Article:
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Choose Your Own Stir-Fry Adventure
Posted By Worker Bee On August 21, 2008 @ 2:41 pm In Diet,How To,Nutrition,Recipes | 27 Comments
A few months ago we served up the popular “Choose Your Own Salad Adventure ” post, and we got comments galore. Salads, after all, are perfect PB fare: a diverse veggie base, assorted protein pairings, and various choices for the inclusion of yummy (and filling) fats. As much as we adore our PB salads, we readily admit that salad isn’t the only contender here. We’re happy to introduce the MDA Stir-Fry Adventure. Yes, that hot, tasty, quick flash of a cooking spectacle that leaves ingredients full of nutrients and loaded with flavor. It’s one way to throw together a magnificent PB dinner with little effort and time. Got quality ingredients around? You’re good to go. Get your woks (and pans) ready. We hope you dig in.
Vegetables are truly the genuine and beloved base for traditional stir fry. The options are nearly endless. Chop up your own creative combination into bite-size pieces. One to two cups per person is a good place to start.
Bell Peppers (all colors)
Lesser Known Tasty Tidbits
Chinese Winter Melon
Ah, the protein. What’s not to love? It’s muscle-building, stick-to-your-bones goodness. Go for that stack-of-playing-cards size serving. (Or go whole hog and add more if you’re so inclined.) Cut into bite-size pieces and cook in the wok/pan for best results. Feel free to also use precooked meat (i.e. leftovers).
Chicken (light or dark meat or liver)
Spare Ribs (Pre-cook and serve over stir-fried veggies.)
Scrambled Egg (Add after cooking.)
Nuts (Almonds and cashews are most common. Add after cooking.)
Seeds (Sesame seeds are common. Add after cooking.)
Bean Curd/Tempeh (We’d recommend limiting bean curd, but include it in small amounts if you’re a super fan. Cook as you would meat pieces.)
Traditional stir-fry cooks food very quickly at very high heat, whereas many at-home cooks modify the method by sautéing at slightly lower temps more practical for the kitchen equipment (e.g. fry pans and regular stove) they have. Either way, you’ll be cooking at high temps. Be sure to use an oil or fat that can take the heat for the actual cooking itself and add less hearty but flavorful oils at the end. (See our “How Hot Is Too Hot? ” post for some high heat selections.) Naturally refined oils, chicken fat, and light olive oil are common options.
Extra light olive oil
Refined palm or coconut oil
Refined avocado oil
Spices, seasonings, sauces, and other liquid flavorings are often but not always added at the end of the cooking process. (Garlic and fresh ginger can be added first to flavor the oil and then uniformly be absorbed into the other ingredients.) For other spices and flavoring liquids, their late introduction leaves enough time for the flavor to be released without being watered down or too melded with the other flavors.
Sweet Bean Sauce (hoi sin deung)
Shrimp (or other seafood) Paste
Salt and Pepper, of course
Chicken, Beef or Fish Stock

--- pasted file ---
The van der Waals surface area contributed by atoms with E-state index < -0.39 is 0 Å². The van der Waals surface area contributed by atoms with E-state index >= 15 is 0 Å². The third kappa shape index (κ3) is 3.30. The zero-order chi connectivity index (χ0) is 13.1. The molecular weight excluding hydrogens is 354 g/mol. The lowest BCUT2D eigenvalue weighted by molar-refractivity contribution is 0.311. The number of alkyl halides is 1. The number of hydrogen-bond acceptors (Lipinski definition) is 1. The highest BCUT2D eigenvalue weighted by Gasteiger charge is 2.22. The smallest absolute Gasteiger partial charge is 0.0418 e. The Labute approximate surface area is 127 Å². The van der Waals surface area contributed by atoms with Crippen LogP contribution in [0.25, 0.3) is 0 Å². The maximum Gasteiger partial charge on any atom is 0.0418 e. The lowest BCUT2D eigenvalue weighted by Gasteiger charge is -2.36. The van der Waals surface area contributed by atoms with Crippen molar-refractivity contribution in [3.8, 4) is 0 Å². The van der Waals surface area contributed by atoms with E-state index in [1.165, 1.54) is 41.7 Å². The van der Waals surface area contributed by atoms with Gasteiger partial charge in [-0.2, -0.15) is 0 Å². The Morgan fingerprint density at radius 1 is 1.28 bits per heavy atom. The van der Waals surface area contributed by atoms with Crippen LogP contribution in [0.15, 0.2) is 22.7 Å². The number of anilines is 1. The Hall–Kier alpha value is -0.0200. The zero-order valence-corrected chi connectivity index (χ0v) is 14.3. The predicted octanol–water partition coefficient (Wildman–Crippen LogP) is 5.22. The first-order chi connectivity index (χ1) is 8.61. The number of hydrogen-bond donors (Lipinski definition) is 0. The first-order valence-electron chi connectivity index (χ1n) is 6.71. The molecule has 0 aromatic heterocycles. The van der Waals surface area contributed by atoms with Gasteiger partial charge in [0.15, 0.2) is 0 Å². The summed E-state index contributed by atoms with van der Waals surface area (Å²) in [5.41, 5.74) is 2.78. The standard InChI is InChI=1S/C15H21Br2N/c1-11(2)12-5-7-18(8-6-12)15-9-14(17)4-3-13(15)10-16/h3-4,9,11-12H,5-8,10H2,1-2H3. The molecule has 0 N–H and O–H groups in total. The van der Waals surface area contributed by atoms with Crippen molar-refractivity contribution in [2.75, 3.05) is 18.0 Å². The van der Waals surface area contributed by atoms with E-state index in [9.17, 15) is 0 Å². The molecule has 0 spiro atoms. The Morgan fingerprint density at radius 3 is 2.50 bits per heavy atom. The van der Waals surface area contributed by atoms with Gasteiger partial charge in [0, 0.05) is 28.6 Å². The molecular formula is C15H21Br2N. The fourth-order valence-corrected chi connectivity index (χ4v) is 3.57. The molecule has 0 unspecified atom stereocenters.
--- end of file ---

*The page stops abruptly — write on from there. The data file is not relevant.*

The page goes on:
Citrus Juice (Add after cooking.)
Looking for more in the way of how-to? We gotcha covered. Advanced and otherwise creative stir-fry cooks may have varying methods, but this should get the average novice well on the way to a great stir-fry dish.
Cut all meats and veggies into small, bite-sized pieces. (Meats can be cooked separately and then cut, but this is unnecessary if you cut your pieces small enough and use high heat.) Heat a wok or heavy fry pan without oil or liquid. Once heated, add enough oil to coat the pan. (We’ll use extra light olive oil here.) Lower the heat to medium and for 20-30 seconds heat the chopped clove of garlic and 1/3 onion. Stir these and all ingredients constantly. Add salt, pepper and meat. Return heat to high. Cook 1-2 minutes, stirring constantly. (Note: At this stage, it’s generally recommended that you remove the meat to add again later with the last ingredients. Many people also wash the pan. If you’re going for convenience, the world won’t end if you simply leave the meat in the pan and proceed.) Add bite-size pieces of veggies that are thicker or take longer to cook (e.g. broccoli, carrot slivers, finely sliced red bell pepper, mushrooms, bamboo shoots, and water chestnuts). You can also blanche larger or denser veggies prior to making the stir fry. Add 1 Tbsp. sherry. Cover and cook 1 minute without stirring. Add second group of veggies – greens and ingredients whose crispness you want to retain (e.g. snow peas, bok choy). Cook for one additional minute uncovered, stirring constantly. Add chosen spices and liquid flavorings (e.g. 1 Tbsp. low sodium soy sauce, ¼ cup chicken stock) with teaspoon of cornstarch (no, a single tsp won’t kill ya) if you desire a thicker sauce. Cook an additional 20-30 seconds. Top with scallions and dash of sesame oil if desired.
Ultimately, the brief cooking time in stir fry should preserve the individual taste and nutritional “integrity” of all the ingredients in the dish. Each veggie, meat and other ingredient should retain its own flavor but come together “just enough” through the infusion of spice and essences. The result? A culinary symphony that’s always new, always varied and sure to please.
Consider it a much healthier meal that lets you “have it your way.”
Have your own favorite combinations to share? Other ingredient options to add to the list? Do share!
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